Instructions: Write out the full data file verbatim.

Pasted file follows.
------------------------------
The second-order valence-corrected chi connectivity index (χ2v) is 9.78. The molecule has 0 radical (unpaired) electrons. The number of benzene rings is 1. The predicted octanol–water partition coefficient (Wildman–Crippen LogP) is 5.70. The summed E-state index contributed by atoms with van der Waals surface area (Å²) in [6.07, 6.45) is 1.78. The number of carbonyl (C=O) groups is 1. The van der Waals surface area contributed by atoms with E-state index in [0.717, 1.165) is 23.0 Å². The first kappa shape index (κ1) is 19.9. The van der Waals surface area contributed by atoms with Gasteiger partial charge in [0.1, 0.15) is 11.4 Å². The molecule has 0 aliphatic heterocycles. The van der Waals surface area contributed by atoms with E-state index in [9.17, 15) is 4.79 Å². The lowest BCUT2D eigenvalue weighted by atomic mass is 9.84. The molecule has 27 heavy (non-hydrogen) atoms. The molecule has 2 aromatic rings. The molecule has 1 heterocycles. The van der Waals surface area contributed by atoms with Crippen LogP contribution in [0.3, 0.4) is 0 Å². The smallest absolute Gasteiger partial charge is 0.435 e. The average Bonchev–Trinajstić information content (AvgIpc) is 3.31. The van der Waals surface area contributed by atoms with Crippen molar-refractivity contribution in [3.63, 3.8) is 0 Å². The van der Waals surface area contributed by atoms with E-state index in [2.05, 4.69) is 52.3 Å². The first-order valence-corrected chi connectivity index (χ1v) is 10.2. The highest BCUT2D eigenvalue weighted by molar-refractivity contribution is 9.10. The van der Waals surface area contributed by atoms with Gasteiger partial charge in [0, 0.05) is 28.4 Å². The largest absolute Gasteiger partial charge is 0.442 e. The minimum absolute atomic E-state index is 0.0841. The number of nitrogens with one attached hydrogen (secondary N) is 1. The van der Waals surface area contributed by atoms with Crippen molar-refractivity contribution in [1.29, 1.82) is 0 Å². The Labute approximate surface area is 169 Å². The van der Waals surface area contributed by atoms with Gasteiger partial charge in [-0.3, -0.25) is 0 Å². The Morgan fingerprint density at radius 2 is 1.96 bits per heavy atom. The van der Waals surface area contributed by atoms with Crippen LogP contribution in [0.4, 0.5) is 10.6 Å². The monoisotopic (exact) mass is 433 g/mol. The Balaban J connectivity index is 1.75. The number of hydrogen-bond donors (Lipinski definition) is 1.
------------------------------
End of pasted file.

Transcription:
The second-order valence-corrected chi connectivity index (χ2v) is 9.78. The molecule has 0 radical (unpaired) electrons. The number of benzene rings is 1. The predicted octanol–water partition coefficient (Wildman–Crippen LogP) is 5.70. The summed E-state index contributed by atoms with van der Waals surface area (Å²) in [6.07, 6.45) is 1.78. The number of carbonyl (C=O) groups is 1. The van der Waals surface area contributed by atoms with E-state index in [0.717, 1.165) is 23.0 Å². The first kappa shape index (κ1) is 19.9. The van der Waals surface area contributed by atoms with Gasteiger partial charge in [0.1, 0.15) is 11.4 Å². The molecule has 0 aliphatic heterocycles. The van der Waals surface area contributed by atoms with E-state index in [9.17, 15) is 4.79 Å². The lowest BCUT2D eigenvalue weighted by atomic mass is 9.84. The molecule has 27 heavy (non-hydrogen) atoms. The molecule has 2 aromatic rings. The molecule has 1 heterocycles. The van der Waals surface area contributed by atoms with Crippen LogP contribution in [0.3, 0.4) is 0 Å². The smallest absolute Gasteiger partial charge is 0.435 e. The average Bonchev–Trinajstić information content (AvgIpc) is 3.31. The van der Waals surface area contributed by atoms with Crippen molar-refractivity contribution in [3.63, 3.8) is 0 Å². The van der Waals surface area contributed by atoms with E-state index in [2.05, 4.69) is 52.3 Å². The first-order valence-corrected chi connectivity index (χ1v) is 10.2. The highest BCUT2D eigenvalue weighted by molar-refractivity contribution is 9.10. The van der Waals surface area contributed by atoms with Gasteiger partial charge in [0, 0.05) is 28.4 Å². The largest absolute Gasteiger partial charge is 0.442 e. The minimum absolute atomic E-state index is 0.0841. The number of nitrogens with one attached hydrogen (secondary N) is 1. The van der Waals surface area contributed by atoms with Crippen molar-refractivity contribution in [1.29, 1.82) is 0 Å². The Labute approximate surface area is 169 Å². The van der Waals surface area contributed by atoms with Gasteiger partial charge in [-0.3, -0.25) is 0 Å². The Morgan fingerprint density at radius 2 is 1.96 bits per heavy atom. The van der Waals surface area contributed by atoms with Crippen LogP contribution in [0.4, 0.5) is 10.6 Å². The monoisotopic (exact) mass is 433 g/mol. The Balaban J connectivity index is 1.75. The number of hydrogen-bond donors (Lipinski definition) is 1.